Portuguese Guinea was a West African colony of Portugal from the late 15th century until 1973 when it declared independence from Portugal as Guinea-Bissau. The Glorification of Triumph is celebrated in this beautiful banknote.
The beautiful artwork on the back of this banknote is the allegory named “Apoteose ao Triunfo”, which translates from the Portuguese as, the “Glorification of Triumph”. In the foreground are men and women and children bringing forth in celebration the bounty of the land. And in the background, as if illustrating what is in their minds as they celebrate, are universal images of triumph and glory. In the foreground, the man standing on the right is holding an arade, a classic farming instrument of the region. Everywhere there is bounty. In the lower right there is a chicken and a goat. In the center foreground there are baskets abounding with the tropical fruits of the land. Standing on the right, a woman is holding a basket of fish, while seated on the left, one is pouring a cup of nectar. All the while, musical instruments are being played.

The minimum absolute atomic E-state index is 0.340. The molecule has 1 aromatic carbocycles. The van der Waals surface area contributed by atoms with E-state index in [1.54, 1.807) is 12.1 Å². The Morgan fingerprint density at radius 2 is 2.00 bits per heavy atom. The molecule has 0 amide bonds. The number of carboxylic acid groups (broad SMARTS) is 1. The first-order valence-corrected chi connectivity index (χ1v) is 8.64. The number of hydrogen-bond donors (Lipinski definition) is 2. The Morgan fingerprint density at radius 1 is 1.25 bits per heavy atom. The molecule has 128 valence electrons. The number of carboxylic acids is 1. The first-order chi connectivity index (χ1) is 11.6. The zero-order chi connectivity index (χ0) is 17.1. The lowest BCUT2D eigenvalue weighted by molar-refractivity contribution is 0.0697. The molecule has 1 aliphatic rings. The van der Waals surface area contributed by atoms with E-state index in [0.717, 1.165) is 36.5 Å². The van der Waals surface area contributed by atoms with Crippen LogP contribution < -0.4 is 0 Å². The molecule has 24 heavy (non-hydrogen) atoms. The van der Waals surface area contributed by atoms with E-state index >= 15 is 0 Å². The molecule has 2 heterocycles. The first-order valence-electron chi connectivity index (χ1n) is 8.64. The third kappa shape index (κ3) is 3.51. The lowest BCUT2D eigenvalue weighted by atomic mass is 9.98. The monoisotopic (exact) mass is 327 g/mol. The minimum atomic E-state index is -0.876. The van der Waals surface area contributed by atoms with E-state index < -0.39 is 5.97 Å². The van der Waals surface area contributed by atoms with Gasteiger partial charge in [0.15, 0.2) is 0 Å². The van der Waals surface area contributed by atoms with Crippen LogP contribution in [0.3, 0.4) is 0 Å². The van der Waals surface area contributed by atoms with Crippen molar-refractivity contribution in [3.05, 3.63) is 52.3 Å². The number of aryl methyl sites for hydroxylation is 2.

From 1975 to 1997, the peso was the currency of Guinea-Bissau from 1975 to 1997. In 1997 Guinea-Bissau switched to the West African CFA franc.1
Guinea-Bissau is on the West coast of Africa immediately South of Senegal. It’s complex coastline, as seen in the image2 at the left, with its numerous islands bays and inlets, was attractive to the early Portuguese explorers. They claimed the territory and named it Portuguese Guinea in 1446.
Portuguese Guinea became a major export port for the Portuguese Atlantic Slave Trade.